Boston University College of
Communication, Fall 2000
Professor James G. Lengel
Office: COM 203D, eMail: email@example.com, Telephone: 617 353-3487
This course introduces the personal computer as a tool for human communication. It shows how computers are used to design, produce, and deliver communication in publishing, advertising, entertainment, and education. Students learn to use basic computer tools to build works of communication in a variety of media, including text, images, numbers, sound, and video. A more detailed description of the topics of the course is included below, and at http://www.bu.edu/jlengel.
Computers in Communication is a hands-on course of study. Each Wednesday morning class meeting includes work with a Macintosh G4 multimedia computer by each student. Class begins promptly at 9:00 AM and ends at noon, with a short break at the halfway point.
Most projects will require additional work in the Multimedia Lab beyond course hours. The lab is open for student use for about 30 hours each week. The schedule of open hours for student project work is available online at http://comcss.bu.edu/pages/lab_schedules.htm. An experienced Multimedia Teaching Assistant is available at all times in the lab to help you with your projects.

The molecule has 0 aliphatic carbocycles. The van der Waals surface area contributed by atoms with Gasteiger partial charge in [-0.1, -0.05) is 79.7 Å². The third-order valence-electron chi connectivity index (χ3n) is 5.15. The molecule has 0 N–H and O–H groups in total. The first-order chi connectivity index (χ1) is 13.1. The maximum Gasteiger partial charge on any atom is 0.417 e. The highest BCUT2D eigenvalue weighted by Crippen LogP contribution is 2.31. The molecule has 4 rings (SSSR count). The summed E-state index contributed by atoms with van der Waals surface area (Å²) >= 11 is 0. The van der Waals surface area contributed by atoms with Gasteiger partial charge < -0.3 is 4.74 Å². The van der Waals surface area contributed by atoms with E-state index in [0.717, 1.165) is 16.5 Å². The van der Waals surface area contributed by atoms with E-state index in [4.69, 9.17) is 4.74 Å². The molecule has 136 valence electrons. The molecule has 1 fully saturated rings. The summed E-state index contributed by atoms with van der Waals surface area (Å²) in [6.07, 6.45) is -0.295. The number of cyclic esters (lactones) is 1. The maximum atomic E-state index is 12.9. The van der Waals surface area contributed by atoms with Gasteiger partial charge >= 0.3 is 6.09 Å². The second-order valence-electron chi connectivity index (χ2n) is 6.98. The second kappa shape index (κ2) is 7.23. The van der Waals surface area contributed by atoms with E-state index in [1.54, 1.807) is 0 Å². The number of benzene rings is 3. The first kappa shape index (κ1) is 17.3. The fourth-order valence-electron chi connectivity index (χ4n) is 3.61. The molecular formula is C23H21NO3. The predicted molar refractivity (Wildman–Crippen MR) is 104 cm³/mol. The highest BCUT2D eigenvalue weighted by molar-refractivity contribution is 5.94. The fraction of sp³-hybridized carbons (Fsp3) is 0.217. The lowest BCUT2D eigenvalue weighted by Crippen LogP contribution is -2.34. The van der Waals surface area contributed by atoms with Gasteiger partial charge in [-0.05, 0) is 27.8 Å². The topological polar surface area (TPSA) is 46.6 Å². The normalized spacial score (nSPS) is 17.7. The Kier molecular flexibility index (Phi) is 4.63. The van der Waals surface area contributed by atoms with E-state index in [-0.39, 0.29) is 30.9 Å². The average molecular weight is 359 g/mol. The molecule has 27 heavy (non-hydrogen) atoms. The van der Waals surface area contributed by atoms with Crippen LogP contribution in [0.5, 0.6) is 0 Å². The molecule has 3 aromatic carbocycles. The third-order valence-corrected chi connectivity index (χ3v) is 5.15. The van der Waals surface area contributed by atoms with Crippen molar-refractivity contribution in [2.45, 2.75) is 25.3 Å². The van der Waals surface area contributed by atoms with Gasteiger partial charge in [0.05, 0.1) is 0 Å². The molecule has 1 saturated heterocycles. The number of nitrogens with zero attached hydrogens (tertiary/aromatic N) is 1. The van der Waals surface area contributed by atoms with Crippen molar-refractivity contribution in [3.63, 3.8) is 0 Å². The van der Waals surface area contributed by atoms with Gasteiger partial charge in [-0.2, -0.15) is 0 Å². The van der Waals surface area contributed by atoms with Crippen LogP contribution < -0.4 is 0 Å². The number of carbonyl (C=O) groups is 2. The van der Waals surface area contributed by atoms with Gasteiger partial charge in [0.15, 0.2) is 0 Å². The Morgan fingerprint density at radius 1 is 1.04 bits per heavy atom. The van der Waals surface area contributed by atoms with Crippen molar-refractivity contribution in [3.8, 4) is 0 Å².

The three requirements of this course are full participation, weekly readings, and weekly assignments. Students attend and participate in every class meeting unless excused in advance. The assignment for each week, which in most cases is a project that you complete on the computer, must be completed by the following Monday. Specific instructions for completing each assignment are provided during class.
The Mac is Not a Typewriter, by Robin Williams, published by Peachpit Press. This book is style manual for creating professional-level written documents on the computer. Its tips and techniques will help you to produce documents that are attractive, easy to read, and in keeping with modern publishing standards. ISBN 0-938151-31-2
Microsoft Office 98 for the Macintosh: Visual QuickStart Guide, by Dan Henderson, published by Peachpit Press. This book will get you started with Word, Excel, and PowerPoint, which serve as our chief software tools for the first half of the course. It covers word processing, desktop publishing, spreadsheets, and presentation software. ISBN 0201353512.
Photoshop 5 for Windows and Macintosh (Visual QuickStart Guide Series)
by Elaine Weinmann & Peter Lourekas, published by Peachpit Press. This book will get you started with PhotoShop, the software we use throughout the course to develop and work with visual images. ISBN: 0201353520
Optional texts: though not required, students may find some of the books listed below to be helpful in their work in this course.
The Little Mac Book, by Robin Williams, published by Peachpit Press. This book provides a beginners introduction to the basic operation of the computer and its operating system. The instructions in this book take you keystroke-by-mouseclick through the basics of the Apple Macintosh computers that we use every day in the course. ISBN 0201354330.